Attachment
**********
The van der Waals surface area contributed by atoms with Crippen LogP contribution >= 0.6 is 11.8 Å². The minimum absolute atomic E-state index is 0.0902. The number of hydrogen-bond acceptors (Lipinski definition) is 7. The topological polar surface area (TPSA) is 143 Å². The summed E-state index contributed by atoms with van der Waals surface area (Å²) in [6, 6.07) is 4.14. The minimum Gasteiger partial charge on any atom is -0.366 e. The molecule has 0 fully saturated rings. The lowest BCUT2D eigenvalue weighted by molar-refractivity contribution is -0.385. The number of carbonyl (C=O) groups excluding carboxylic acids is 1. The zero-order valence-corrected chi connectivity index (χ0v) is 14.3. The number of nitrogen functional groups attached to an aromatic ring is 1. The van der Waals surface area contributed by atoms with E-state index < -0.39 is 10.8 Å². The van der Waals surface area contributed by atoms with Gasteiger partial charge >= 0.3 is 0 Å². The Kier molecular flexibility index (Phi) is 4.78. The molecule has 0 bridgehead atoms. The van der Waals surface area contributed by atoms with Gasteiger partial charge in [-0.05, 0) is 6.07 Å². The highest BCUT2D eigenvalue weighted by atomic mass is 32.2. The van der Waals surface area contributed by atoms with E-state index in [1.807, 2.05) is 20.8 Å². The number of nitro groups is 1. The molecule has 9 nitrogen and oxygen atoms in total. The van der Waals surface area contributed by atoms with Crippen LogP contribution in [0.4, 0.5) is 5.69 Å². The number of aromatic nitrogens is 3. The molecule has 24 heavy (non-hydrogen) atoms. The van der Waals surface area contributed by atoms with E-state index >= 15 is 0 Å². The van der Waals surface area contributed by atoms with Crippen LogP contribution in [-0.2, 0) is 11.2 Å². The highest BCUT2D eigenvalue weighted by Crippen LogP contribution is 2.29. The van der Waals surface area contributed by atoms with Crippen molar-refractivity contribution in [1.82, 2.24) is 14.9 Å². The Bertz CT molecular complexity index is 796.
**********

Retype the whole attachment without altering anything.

The van der Waals surface area contributed by atoms with Crippen LogP contribution >= 0.6 is 11.8 Å². The minimum absolute atomic E-state index is 0.0902. The number of hydrogen-bond acceptors (Lipinski definition) is 7. The topological polar surface area (TPSA) is 143 Å². The summed E-state index contributed by atoms with van der Waals surface area (Å²) in [6, 6.07) is 4.14. The minimum Gasteiger partial charge on any atom is -0.366 e. The molecule has 0 fully saturated rings. The lowest BCUT2D eigenvalue weighted by molar-refractivity contribution is -0.385. The number of carbonyl (C=O) groups excluding carboxylic acids is 1. The zero-order valence-corrected chi connectivity index (χ0v) is 14.3. The number of nitrogen functional groups attached to an aromatic ring is 1. The van der Waals surface area contributed by atoms with E-state index < -0.39 is 10.8 Å². The van der Waals surface area contributed by atoms with Gasteiger partial charge >= 0.3 is 0 Å². The Kier molecular flexibility index (Phi) is 4.78. The molecule has 0 bridgehead atoms. The van der Waals surface area contributed by atoms with Gasteiger partial charge in [-0.05, 0) is 6.07 Å². The highest BCUT2D eigenvalue weighted by atomic mass is 32.2. The van der Waals surface area contributed by atoms with E-state index in [1.807, 2.05) is 20.8 Å². The number of nitro groups is 1. The molecule has 9 nitrogen and oxygen atoms in total. The van der Waals surface area contributed by atoms with Crippen LogP contribution in [0.4, 0.5) is 5.69 Å². The number of aromatic nitrogens is 3. The molecule has 24 heavy (non-hydrogen) atoms. The van der Waals surface area contributed by atoms with E-state index >= 15 is 0 Å². The van der Waals surface area contributed by atoms with Crippen LogP contribution in [-0.2, 0) is 11.2 Å². The highest BCUT2D eigenvalue weighted by Crippen LogP contribution is 2.29. The van der Waals surface area contributed by atoms with Crippen molar-refractivity contribution in [1.82, 2.24) is 14.9 Å². The Bertz CT molecular complexity index is 796.